Lee J Cronbach and Samuel Messick
Most of my ideas on validity are based on the ideas of Cronbach and Messick. Lee J. Cronbach and Paul E. Meehl wrote the 1955 classic paper: Construct Validity in Psychological Tests in which they were the first to present a fully formed conception of construct validity. Working out the details of this paper eventually led to a unitary concept centering on construct validity. Tests and assessments, to varing degrees, are measures of constructs, not things in themselves. Validity is the process of assembling various sorts of data to make inferences about the meaning and utility of the measurement of these constructs. Messick lists six type of validity data that I discussed here. Messick was instrumental in advocating for a unitary conception of validity, but I give him most credit for adding consequential evidence as a catagory of data for making inferences about validity. Validity is not just technical standards, it’s about making accomplishments using assessments as artifacts in processes to attempt to do things.
I admire these men not just because they coined specific approaches, but because they dealt seriously with the big philosophical issues of their time. Philosophies like positivism and objectivism were being criticized and challenged during the second half of the 20th Century. They did not ignore these critiques, but took them seriously and addresses them head-on through their development of validity.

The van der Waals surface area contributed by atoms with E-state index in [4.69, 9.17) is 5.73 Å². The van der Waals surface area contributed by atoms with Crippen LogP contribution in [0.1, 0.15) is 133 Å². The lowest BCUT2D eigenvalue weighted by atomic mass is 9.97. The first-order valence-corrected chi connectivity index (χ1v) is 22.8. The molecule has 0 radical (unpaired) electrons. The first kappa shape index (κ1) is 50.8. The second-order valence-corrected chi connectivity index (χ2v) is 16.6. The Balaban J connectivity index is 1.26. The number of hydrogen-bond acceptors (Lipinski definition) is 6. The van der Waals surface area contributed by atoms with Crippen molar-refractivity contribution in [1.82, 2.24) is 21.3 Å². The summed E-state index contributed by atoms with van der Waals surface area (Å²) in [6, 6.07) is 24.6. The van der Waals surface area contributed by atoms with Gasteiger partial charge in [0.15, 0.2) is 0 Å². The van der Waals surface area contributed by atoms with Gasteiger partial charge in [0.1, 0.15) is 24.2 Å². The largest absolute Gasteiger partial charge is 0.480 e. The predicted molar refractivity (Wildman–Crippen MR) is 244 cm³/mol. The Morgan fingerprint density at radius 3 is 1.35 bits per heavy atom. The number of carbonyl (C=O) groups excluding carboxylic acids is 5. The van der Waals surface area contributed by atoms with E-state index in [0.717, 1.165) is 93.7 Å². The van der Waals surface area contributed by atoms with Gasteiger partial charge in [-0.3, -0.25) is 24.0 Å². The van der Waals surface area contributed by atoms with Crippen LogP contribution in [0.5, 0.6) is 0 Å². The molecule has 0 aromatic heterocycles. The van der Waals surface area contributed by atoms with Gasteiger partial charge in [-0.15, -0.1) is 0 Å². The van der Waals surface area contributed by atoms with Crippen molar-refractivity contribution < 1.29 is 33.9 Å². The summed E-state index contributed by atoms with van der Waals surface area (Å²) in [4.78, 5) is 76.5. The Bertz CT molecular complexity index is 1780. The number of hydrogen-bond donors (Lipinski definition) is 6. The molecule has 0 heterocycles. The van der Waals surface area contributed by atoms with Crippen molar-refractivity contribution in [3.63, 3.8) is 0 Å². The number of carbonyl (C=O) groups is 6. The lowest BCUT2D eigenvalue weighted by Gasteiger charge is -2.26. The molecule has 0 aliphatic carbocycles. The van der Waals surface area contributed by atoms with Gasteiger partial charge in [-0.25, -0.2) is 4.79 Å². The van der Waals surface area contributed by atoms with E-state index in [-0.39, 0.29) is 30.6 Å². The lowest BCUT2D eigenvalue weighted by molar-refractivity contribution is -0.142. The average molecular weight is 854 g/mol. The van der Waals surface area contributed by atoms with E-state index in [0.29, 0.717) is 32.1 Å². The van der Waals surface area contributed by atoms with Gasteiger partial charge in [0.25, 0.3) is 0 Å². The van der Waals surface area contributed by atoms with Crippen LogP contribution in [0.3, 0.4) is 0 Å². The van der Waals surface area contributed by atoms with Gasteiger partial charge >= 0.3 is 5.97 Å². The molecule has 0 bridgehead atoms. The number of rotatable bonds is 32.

Why is Validity so Seldom Addressed as a Basis for Evidentiary Considerations
This is also about the 20th Century paradigm wars. Most people in the 20th Century fell into the camps of either positivist or post-positivists. Neither of these camps had much interest in Messick’s and Cronbach’s construct validity. Positivists wanted simple empirical evidence of validity that could be expressed authoritatively in some sort of criterion coefficient. They had little interest in any manner of inferring that was convoluted by theory or consequences in a validity that had to be argued instead of proclaimed. Post-positivists on the other hand often rejected measurement and empirical methods for textual and critical methods. These textual and critical methods were needed, but they sort of threw out the baby with the bath water. By rejecting measurement approaches in general, they never saw that Cronbach and Messick came to share many of the same concerns and was working out a critique of positivism in their own way.
There were few people in the middle ground back then, but I believe that is changing today. There is increasing call for evidence-based approaches and a renewed interest in both empirical and rational methodologies. To avoid falling into the same problems of the positivists, we should seriously consider the type of post-positivist rational empirical method of validity advocated by Cronbach and Messick.